AWBF Information Session

My, how 12 months can fly away!  It’s that long since the last wooden boat festival and that long to the next one, so it’s a good time to start thinking about how you might like to be involved.  Interested in helping to plan the next one?  Want to be an AWBF volunteer? How about bringing your own boat to the festival or exhibiting your business or organisation?  Come along to a free information session that will give you the answers to most questions and give you a chance to ask your own.  It’s at the Waterside Pavilion at Mawson Place, Hobart on Friday 2 February at 5:30 pm.

Maori Lass Gets Some Attention

Maori Lass

Our long-serving Dock Master, Ross Barnett, is a man who knows a thing or two about wooden boats. He’d restored enough of them, God knows, and there probably isn’t a piner’s punt in Tasmania he’s not on first-name terms with. So when he decided that his beloved Maori Lass needed a polish up for her 70th birthday (this is not the beloved Mrs. B, you understand, but a 30’ compact offshore cruiser built in Hobart in 1948), he should have known what he was in for. Roscoe did know enough to enlist the services of master shipwright Terry Lean to ‘replace a few ribs under and astern of the engine and give it a lick of paint around the topsides. Six weeks, eight at the most.’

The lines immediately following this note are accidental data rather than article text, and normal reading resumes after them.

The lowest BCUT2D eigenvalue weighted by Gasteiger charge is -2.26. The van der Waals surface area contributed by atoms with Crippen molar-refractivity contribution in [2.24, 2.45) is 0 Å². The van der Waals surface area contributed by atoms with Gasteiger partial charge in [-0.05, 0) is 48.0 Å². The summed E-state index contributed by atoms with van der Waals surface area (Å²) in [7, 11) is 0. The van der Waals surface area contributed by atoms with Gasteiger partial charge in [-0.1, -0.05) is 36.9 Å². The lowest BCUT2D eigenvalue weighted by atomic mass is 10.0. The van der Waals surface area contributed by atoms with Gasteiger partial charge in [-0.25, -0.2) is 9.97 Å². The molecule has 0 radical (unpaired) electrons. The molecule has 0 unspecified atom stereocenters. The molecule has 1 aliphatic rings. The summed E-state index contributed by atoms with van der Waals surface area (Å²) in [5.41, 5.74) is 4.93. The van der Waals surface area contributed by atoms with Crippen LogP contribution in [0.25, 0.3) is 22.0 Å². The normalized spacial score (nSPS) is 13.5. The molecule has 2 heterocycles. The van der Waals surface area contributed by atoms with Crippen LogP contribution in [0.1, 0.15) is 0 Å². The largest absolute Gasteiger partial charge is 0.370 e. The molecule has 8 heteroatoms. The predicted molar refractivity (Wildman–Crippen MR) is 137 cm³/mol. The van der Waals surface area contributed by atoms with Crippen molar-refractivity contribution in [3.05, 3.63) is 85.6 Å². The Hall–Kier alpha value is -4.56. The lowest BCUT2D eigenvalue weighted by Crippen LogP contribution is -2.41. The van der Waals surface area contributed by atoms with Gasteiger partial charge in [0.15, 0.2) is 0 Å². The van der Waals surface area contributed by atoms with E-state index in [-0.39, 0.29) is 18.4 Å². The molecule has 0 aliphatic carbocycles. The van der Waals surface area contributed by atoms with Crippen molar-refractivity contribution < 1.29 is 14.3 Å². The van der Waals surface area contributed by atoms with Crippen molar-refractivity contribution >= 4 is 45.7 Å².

Captain Crusty gets to work

We know, dear reader, we know. You have already laid your head to one side and adopted a knowing look. Stand by, they’re going to lift Maori Lass out of the water and put her into the Gardners Bay shed once occupied by the fabled Wilson Brothers, creators of Varg and many other superb Tasmanian boats. Terry Lean will be in charge, assisted by Captain Crusty (aka Ross Barnett) in the part-time project to complete the tune-up.

Terry has the runs on the board, having worked on the restoration of the Kathleen Gillett (now in pride of place at the Australian National Maritime Museum in Sydney) and the Jock Muir boat Lahara. Trained at Halvorsen and Gowland, he was shipwright and charge hand for Halvorsen Boats at Bobbin Head, then for Beashel’s in Pittwater before moving to Tasmania and taking up the position of principal tutor and boat builder at the Wooden Boat Centre on the shores of the Franklin River. Terry, who is also a qualified marine surveyor, continues to practice his traditional trade, with many notable boats to his credit.